The Cloud is Now

….and why Apple is being left behind

Slowly but surely advancements in Cloud computing has taken over from on-premise servers in the business sector. The current pandemic has highlighted those businesses that had a robust disaster recovery plan and those that did not!

The successful businesses, those that carried on without much interruption to their activities, were on the whole, those that planned and had, by and large, already switched to the Cloud. So why is Apple so far behind in these services for both the business and consumer space?

Microsoft and Google have evolved their business model to ensure that they are, by and large, hardware agnostic. That is to say, most features can be found on multi-platform apps or through the web with very little loss in functionality. Apple, on the other hand, has not gone down this route and is now a victim of its walled garden approach.

Both Microsoft and Google (and Amazon Web Services) earnt billions from their cloud platforms last year without factoring in sales of O365 and G Suite along with the other services they both offer.

As services become more important in terms of revenue as hardware purchases drop in value how will Apple counter this? In my experience, the iCloud solution currently in place is clunky and not as reactive as Google’s.

Take one example. Taking pictures on my iPhone 11 Pro is a great experience, one of the best if not the best mobile camera’s available at the moment, yet do I go to iPhotos to view my precious snaps? No, I do not! I go to Google Photos. Why? Because I know my photos will be there seconds after the picture is taken despite it being a third-party app. It can take an age for them to appear on iPhotos despite the settings being identical to Google’s and they can take a day to show on my Mac. A good ecosystem in this regard Apple’s is not.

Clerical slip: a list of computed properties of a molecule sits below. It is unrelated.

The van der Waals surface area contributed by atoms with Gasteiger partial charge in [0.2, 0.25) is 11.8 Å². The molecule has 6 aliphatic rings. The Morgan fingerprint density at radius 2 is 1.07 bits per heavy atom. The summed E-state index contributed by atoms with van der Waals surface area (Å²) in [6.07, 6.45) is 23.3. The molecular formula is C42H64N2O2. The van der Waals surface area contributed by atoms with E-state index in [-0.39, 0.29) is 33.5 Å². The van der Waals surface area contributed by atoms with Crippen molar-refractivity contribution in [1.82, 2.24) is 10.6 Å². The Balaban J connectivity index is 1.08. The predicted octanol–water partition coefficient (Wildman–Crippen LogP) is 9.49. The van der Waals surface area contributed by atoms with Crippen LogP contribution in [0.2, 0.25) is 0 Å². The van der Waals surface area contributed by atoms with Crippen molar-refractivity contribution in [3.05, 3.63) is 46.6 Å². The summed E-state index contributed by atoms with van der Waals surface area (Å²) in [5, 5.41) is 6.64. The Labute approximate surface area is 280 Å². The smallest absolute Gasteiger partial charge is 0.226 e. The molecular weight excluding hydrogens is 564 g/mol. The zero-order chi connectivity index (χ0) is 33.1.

Allied to that Apple’s Work productivity suite only works on Apple hardware or through web browsers (in a limited form much like Microsoft’s offering) so there are no Android or PC apps along with a lack of enterprise standard video conferencing. The same problem as with photos plagues Pages whereby you make an amend on my Mac and the amend does not show up on my iPhone for what seems like an age compared to Google’s Docs which is instantaneous.

So what strategy should Apple employ or is too late? Well, I do not think it is just yet.

Apple has such a large footprint with its hardware and a war chest of plenty of cash and through other services, it is getting a foothold such as music and now their TV streaming service.

To get Apple in the Cloud game maybe purchasing a rival such as Dropbox would enable them to use that technology to enable better syncing of their productivity suites.

iWork whilst really good to use needs to be across platforms and not just within a web browser so Apps need to be available for Android as well as Linux/Chrome OS. Facetime and iMessage could be re-worked so there is an enterprise tier or purchase Slack and integrate into iWork?

Let me know what you think. Has Apple lost the Cloud war?

One Reply to “The Cloud is Now”

  1. Apple definitely does the cloud differently than Google… Apple is hardware first, the opposite of hardware agnostic. Apple’s iCloud services via web browser are very simplified versions with limited functionality – not feature parity.

    I’m wondering if your slow syncing is due to your location relative to Apple’s nearest cloud server? Where I am, syncing is fast.

    Like

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